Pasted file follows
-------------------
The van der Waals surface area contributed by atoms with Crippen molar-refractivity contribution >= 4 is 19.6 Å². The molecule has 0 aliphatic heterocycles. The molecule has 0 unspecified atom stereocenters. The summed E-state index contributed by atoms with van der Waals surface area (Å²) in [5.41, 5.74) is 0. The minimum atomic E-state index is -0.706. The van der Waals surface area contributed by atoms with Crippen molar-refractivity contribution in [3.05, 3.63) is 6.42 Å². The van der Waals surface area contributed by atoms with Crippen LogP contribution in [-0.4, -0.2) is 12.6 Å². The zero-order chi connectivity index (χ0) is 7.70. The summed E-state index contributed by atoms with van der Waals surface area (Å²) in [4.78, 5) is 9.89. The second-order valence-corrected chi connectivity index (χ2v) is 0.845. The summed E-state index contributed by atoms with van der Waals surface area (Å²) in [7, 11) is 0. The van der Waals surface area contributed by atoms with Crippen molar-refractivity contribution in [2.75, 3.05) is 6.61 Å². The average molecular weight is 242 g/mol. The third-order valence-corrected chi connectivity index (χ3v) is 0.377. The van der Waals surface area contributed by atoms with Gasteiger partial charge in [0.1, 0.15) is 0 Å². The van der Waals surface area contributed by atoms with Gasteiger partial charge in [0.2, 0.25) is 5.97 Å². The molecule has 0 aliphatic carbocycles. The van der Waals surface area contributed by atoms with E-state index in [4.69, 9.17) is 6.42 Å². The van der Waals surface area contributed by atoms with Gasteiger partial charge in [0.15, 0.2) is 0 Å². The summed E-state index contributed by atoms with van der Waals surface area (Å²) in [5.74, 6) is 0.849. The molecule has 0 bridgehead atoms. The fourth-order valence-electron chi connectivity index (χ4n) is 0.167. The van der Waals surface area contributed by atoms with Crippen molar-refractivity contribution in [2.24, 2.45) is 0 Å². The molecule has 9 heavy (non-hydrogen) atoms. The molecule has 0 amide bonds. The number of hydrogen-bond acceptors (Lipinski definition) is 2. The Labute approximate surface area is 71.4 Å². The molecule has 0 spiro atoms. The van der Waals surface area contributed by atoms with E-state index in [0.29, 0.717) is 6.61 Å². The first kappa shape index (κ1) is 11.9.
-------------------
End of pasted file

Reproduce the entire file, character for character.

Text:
The van der Waals surface area contributed by atoms with Crippen molar-refractivity contribution >= 4 is 19.6 Å². The molecule has 0 aliphatic heterocycles. The molecule has 0 unspecified atom stereocenters. The summed E-state index contributed by atoms with van der Waals surface area (Å²) in [5.41, 5.74) is 0. The minimum atomic E-state index is -0.706. The van der Waals surface area contributed by atoms with Crippen molar-refractivity contribution in [3.05, 3.63) is 6.42 Å². The van der Waals surface area contributed by atoms with Crippen LogP contribution in [-0.4, -0.2) is 12.6 Å². The zero-order chi connectivity index (χ0) is 7.70. The summed E-state index contributed by atoms with van der Waals surface area (Å²) in [4.78, 5) is 9.89. The second-order valence-corrected chi connectivity index (χ2v) is 0.845. The summed E-state index contributed by atoms with van der Waals surface area (Å²) in [7, 11) is 0. The van der Waals surface area contributed by atoms with Crippen molar-refractivity contribution in [2.75, 3.05) is 6.61 Å². The average molecular weight is 242 g/mol. The third-order valence-corrected chi connectivity index (χ3v) is 0.377. The van der Waals surface area contributed by atoms with Gasteiger partial charge in [0.1, 0.15) is 0 Å². The van der Waals surface area contributed by atoms with Gasteiger partial charge in [0.2, 0.25) is 5.97 Å². The molecule has 0 aliphatic carbocycles. The van der Waals surface area contributed by atoms with E-state index in [4.69, 9.17) is 6.42 Å². The van der Waals surface area contributed by atoms with Gasteiger partial charge in [0.15, 0.2) is 0 Å². The summed E-state index contributed by atoms with van der Waals surface area (Å²) in [5.74, 6) is 0.849. The molecule has 0 bridgehead atoms. The fourth-order valence-electron chi connectivity index (χ4n) is 0.167. The van der Waals surface area contributed by atoms with Crippen molar-refractivity contribution in [2.24, 2.45) is 0 Å². The molecule has 9 heavy (non-hydrogen) atoms. The molecule has 0 amide bonds. The number of hydrogen-bond acceptors (Lipinski definition) is 2. The Labute approximate surface area is 71.4 Å². The molecule has 0 spiro atoms. The van der Waals surface area contributed by atoms with E-state index in [0.29, 0.717) is 6.61 Å². The first kappa shape index (κ1) is 11.9.